Mosquitoes: How they smell and find humans

Sciences chase blood

“Mosquitoes break all rules regarding animal scent”

In animals, each olfactory neuron carries one type of receptor - different in mosquitoes

In animals, each olfactory neuron carries one type of receptor – different in mosquitoes

Credit: Martins Rudzitis/Moment RF/Getty Images

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Insects are annoying and sometimes transmit dangerous diseases. Mosquitoes can smell their victims – and target them precisely. But why do they find people at all? It seems that a special feature of their olfactory system also plays a role here.

DrThe unusual structure of their olfactory cells appears to make disease-carrying mosquitoes particularly effective at hunting human blood. That’s what a research team led by Margaret Heary of the Rockefeller University in New York writes in the journal Cell. Scientists in the laboratory showed that the olfactory neurons of the Egyptian tiger mosquito (Aedes aegypti) works quite differently than would be expected from the generally recognized principle of the olfactory mechanism.

Hare said, according to a statement issued by the cell. Roughly speaking, the olfactory neurons in the tiger mosquito are not specialized for fewer odors, but rather jump on more molecules. The researchers hypothesize that the special structure of olfactory neurons increases mosquitoes’ ability to perceive exhaled carbon dioxide, or carbon dioxide, and different human body odors.

The tiger mosquito is a fearsome vector of viral diseases such as dengue, Zika, yellow fever and chikungunya. Animals bite and suck blood so they can reproduce. Favorite victims are us humans.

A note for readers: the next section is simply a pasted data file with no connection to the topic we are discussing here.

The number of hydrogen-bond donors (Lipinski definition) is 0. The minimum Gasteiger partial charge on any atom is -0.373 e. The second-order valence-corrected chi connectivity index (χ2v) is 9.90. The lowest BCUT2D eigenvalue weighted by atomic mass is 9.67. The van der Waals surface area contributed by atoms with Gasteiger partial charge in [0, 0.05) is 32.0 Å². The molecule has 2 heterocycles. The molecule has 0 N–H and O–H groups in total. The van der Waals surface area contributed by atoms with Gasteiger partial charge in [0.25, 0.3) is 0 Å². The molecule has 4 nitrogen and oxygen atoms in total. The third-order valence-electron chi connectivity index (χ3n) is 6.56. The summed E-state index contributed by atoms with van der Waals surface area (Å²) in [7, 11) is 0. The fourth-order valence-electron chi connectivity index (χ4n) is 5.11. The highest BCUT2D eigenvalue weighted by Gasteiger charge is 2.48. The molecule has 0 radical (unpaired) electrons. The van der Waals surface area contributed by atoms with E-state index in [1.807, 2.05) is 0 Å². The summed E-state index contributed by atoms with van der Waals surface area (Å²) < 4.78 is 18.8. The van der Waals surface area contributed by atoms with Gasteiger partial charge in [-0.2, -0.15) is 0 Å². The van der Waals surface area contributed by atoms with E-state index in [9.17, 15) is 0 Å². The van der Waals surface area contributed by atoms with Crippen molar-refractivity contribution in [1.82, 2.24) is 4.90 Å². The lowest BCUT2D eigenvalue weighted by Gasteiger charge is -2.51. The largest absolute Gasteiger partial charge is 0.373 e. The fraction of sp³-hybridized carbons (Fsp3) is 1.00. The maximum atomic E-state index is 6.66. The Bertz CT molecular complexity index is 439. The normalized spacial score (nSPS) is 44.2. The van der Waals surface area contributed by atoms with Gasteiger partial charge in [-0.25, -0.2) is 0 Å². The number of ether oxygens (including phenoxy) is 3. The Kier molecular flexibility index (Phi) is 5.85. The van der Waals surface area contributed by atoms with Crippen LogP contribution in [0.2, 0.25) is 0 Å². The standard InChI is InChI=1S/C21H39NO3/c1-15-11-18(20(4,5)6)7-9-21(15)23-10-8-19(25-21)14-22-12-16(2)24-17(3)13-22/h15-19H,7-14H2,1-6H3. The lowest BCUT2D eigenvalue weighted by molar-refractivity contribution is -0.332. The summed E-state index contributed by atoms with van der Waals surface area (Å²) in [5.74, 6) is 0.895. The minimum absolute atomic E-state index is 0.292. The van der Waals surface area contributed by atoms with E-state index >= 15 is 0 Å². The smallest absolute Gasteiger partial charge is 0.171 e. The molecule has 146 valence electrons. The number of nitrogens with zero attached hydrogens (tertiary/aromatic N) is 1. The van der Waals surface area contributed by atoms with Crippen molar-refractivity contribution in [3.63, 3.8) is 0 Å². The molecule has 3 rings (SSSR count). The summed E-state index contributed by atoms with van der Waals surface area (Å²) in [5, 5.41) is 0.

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Mosquitoes find us by tracking carbon dioxide from breath and body odors. It consists of a mixture of hundreds of different fragrances such as alcohol and ammonia. Mosquitoes recognize substances with the help of sensory cells, the so-called olfactory neurons, on their antennae.

But how exactly is olfactory information processed? There is a kind of dogma among researchers that each neuron in animals carries only one type of receptor. This receptor responds to very specific chemical compounds in the air. When the receptor is activated, the neuron sends a signal to the brain. The brains behind this principle – each neuron carries only one type of receptor – are Linda Buck and Richard Axel, who were awarded the Nobel Prize in 2004.

Why do mosquitoes find their target?

Based on these findings, the researchers attempted to turn off the mosquito receptors. HOPE: Some neurons of such manipulated animals no longer travel to the brain and no longer travel to human prey. But this approach did not work, the mosquitoes found their target anyway. why?

In the new study, the research team showed that neurons in mosquitoes carry not just one receptor, but multiple receptors. “You can toss all of Buck and Axel’s bases in the trash with mosquitoes,” says Leslie Fochal, one of the authors, according to a statement from her institute. The researchers expected enormous skepticism about their results, having contradicted generally accepted orthodoxy.

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So they confirmed their findings in a whole series of experiments. They also showed that the same neuron can be activated by two completely different substances.

Simply put, it is not important for a mosquito that human scent activates neurons. The main thing is that it is activated and mosquitoes show the way. So when researchers turn off certain types of receptors in the lab, mosquito neurons can still be activated by other types. “Mosquitoes have Plan B after Plan B and then Plan B,” Fossall says. To me, this system is unbreakable.

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